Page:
However, even if the stream of benefits from a new skill is infinite, the value of that stream is not.  While vampires might discount the future less than humans (a subject discussed in Fabien Medvecky’s chapter in Economics of the Undead), they would probably still discount to some degree.  Consequently, the perceived benefits of skills in the future — much like episodic memories of the past — diminish with distance from the present.  The expected present value of the stream of benefits from a new skill would therefore be finite (see here for the math).  Thus, while vampires would have a greater incentives than humans to acquire new skills, the incentives would not be infinitely great.

Home Economics of the Undead?

What economics course should you take to maximize your odds of surviving the zombie apocalypse?  One blogger suggests the answer is… home economics.

When I was in middle school, I took Home Economics (lovingly abbreviated to Home Ec).  I learned how to cook, balance a budget, sew, and… for some unknown reason… create a blueprint for a house.  Maybe this skill was helpful for Pa Ingalls to know when it was time to make his little house on the prairie, but as someone who planned to move into houses that other people had already constructed, this skill seemed like the least helpful unit.

… If the zombies came, I was going to be prepared.  I would be able to cook a meal, sew my own clothes, balance our weapons budget, AND draw up a quick blueprint of a house so we could visualize our escape plan.

In case you’re wondering, Home Ec is not a course offered by your typical college economics department.  But is the author right?  Are these the skills you would need to survive?

I suspect not.  In the early stages of the zombie apocalypse, there won’t be a lot of building and sewing and budgeting going on.  Mostly, it’ll be running and screaming and hopefully some ass-kicking.  Sure, you might need those cooking skills, but then again, how much skill does it take to heat up a can of beans you scavenged?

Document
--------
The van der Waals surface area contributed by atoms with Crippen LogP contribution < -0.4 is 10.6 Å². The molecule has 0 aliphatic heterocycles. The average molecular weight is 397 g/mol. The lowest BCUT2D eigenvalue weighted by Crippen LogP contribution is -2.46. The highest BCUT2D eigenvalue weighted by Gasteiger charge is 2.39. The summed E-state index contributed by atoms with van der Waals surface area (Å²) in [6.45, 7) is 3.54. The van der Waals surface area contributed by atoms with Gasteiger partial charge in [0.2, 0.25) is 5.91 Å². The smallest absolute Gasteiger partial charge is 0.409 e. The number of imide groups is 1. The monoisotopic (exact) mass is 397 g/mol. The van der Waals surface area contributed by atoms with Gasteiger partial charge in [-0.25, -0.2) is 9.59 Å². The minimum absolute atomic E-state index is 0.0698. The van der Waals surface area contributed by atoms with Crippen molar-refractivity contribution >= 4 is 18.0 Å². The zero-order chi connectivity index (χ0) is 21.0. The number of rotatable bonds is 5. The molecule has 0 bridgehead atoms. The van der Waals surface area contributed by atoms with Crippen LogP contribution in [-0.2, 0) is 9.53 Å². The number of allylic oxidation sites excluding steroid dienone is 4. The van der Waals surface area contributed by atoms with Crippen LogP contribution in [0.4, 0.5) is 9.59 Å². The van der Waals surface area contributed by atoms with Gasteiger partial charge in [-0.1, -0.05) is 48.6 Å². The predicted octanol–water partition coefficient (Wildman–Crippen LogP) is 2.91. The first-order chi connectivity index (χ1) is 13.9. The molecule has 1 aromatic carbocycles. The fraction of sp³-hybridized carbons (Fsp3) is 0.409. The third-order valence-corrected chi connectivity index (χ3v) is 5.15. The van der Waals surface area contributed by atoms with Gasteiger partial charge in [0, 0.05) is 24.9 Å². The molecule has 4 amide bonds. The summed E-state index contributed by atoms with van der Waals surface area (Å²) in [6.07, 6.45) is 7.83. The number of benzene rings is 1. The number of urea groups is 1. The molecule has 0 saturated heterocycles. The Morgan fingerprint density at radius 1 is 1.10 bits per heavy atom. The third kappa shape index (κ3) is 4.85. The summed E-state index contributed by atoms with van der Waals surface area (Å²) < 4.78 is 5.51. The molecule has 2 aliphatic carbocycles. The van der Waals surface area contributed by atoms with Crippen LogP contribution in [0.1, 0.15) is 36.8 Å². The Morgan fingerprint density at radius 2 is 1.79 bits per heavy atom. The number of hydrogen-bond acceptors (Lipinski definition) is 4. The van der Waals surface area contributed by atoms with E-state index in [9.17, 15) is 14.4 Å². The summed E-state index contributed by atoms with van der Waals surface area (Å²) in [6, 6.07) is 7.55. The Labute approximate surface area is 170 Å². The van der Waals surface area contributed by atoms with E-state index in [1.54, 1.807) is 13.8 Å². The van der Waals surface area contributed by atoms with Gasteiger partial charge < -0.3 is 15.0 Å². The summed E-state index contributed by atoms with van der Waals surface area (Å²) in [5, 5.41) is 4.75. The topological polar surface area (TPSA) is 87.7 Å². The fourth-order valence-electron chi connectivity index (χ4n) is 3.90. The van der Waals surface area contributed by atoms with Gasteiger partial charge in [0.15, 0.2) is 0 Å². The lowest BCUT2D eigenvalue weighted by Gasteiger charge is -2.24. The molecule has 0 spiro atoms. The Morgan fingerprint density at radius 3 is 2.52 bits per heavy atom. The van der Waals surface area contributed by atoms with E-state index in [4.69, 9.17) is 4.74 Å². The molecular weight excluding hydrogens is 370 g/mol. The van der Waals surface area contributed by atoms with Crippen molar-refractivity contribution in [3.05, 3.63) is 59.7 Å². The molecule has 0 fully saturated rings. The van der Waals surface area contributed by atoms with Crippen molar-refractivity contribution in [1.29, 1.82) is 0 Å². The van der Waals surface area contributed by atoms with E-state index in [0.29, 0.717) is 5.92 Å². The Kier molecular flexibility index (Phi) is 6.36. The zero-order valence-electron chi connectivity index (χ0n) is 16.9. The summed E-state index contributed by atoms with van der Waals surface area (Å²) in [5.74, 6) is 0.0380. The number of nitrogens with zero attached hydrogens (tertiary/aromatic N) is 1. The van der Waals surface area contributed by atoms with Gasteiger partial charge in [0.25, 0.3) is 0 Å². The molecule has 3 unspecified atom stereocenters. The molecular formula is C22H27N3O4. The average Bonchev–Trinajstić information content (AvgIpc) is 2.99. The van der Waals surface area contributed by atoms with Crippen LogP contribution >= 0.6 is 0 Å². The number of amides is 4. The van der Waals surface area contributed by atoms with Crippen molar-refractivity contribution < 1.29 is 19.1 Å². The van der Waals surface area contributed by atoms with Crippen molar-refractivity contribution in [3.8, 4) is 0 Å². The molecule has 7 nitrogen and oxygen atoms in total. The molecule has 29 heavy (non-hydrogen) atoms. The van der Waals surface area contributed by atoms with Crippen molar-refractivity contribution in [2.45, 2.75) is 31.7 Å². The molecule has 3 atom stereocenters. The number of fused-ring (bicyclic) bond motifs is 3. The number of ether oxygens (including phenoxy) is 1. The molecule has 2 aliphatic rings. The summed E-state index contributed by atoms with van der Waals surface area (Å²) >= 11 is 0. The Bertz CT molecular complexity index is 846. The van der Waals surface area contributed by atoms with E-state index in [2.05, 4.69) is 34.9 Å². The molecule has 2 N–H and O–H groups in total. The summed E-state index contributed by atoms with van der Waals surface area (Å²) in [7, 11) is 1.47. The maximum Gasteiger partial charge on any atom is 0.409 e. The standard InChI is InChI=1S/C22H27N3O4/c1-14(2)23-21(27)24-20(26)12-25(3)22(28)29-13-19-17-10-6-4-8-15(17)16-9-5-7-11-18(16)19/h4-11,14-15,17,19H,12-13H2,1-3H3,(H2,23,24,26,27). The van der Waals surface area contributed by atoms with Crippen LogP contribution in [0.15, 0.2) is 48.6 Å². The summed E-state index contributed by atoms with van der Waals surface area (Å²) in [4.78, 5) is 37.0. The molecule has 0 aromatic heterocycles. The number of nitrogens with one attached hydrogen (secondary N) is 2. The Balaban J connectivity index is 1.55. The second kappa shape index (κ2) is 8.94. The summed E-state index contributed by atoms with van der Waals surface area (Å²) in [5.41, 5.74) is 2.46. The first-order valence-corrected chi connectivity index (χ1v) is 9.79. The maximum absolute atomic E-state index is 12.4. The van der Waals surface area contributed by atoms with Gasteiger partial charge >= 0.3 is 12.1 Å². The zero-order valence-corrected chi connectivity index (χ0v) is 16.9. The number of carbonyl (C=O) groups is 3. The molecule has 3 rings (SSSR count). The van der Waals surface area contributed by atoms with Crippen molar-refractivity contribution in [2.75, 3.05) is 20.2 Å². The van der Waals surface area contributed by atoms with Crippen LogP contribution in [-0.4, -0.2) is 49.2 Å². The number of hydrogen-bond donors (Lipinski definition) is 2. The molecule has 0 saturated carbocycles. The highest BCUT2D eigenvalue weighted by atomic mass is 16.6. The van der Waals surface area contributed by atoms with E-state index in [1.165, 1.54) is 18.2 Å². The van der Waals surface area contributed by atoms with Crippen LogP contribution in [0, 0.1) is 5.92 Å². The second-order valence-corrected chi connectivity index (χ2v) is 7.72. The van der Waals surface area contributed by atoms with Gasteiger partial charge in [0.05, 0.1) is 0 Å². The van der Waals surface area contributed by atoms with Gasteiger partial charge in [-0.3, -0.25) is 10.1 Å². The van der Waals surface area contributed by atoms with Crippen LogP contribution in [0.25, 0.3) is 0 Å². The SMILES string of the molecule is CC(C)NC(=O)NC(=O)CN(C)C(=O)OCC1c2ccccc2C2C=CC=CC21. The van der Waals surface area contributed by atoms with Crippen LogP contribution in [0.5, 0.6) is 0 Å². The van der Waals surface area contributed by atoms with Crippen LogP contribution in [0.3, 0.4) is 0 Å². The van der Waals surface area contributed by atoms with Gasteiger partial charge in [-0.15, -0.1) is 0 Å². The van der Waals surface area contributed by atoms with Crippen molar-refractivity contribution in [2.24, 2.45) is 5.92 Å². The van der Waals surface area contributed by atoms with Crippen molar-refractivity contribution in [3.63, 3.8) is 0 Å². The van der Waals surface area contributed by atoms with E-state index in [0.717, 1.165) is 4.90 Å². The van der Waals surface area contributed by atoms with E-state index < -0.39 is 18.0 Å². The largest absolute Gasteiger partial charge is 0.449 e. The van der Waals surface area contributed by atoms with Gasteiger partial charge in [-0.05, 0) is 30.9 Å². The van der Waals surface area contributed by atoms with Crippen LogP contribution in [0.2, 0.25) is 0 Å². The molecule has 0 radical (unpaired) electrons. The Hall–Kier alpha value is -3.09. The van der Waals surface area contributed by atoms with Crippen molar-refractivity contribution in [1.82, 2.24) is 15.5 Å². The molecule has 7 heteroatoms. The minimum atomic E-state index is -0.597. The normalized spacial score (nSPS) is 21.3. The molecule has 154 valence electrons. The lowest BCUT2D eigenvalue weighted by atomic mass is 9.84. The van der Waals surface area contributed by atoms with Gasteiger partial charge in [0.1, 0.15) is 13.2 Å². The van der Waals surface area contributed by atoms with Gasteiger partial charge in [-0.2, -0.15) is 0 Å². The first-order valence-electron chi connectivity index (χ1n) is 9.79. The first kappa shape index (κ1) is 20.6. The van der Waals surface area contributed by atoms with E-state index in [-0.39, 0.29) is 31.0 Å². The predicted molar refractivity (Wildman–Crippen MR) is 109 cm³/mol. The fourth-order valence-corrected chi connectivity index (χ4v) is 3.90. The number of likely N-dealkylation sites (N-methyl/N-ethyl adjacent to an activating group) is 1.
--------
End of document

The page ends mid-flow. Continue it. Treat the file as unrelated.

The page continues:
In the long run, some Home Ec skills might indeed be useful.  But in the long run, you’re also likely to be living with a group of other survivors in a community of some kind.  At that point, when it’s less about sheer survival and more about rebuilding civilization, the best strategy for achieving prosperity probably isn’t to be the human Swiss Army knife of homemaking skills.  It’s better to have a relatively small set of in-demand skills that you can specialize in, thereby giving you something you can trade for whatever else you need (a point emphasized in Chapters 3 and 5 of Economics of the Undead).

That said, there is likely to be a transition period between the very short-run (every man for himself) and the very long-run (return to advanced civilization).  During this period, while society will likely experience an increasing level of specialization, there will nevertheless be much less specialization than we’re accustomed to — which means you’ll have to do a lot more things for yourself.  It could be years before your community has a division of labor extensive enough to support, say, a dedicated tailor or hairdresser.  So while Home Ec probably isn’t necessary for either short-term survival or long-run prosperity, it might make life easier during that awkward in-between stage.

Vampire Containment Facilities

Some would call this story from the mid-19th century a tragedy. Here at Economics of the Undead, we call it proof of the value of investing in vampire containment facilities:

As the story goes, the Legares took their daughter’s body to the family crypt, remarking at how peaceful she looked, almost as if she was sleeping. Julia’s father laid her on the stone slab inside, and when they had said their goodbyes, the family closed the heavy doors, sealing the crypt’s keyhole with wax.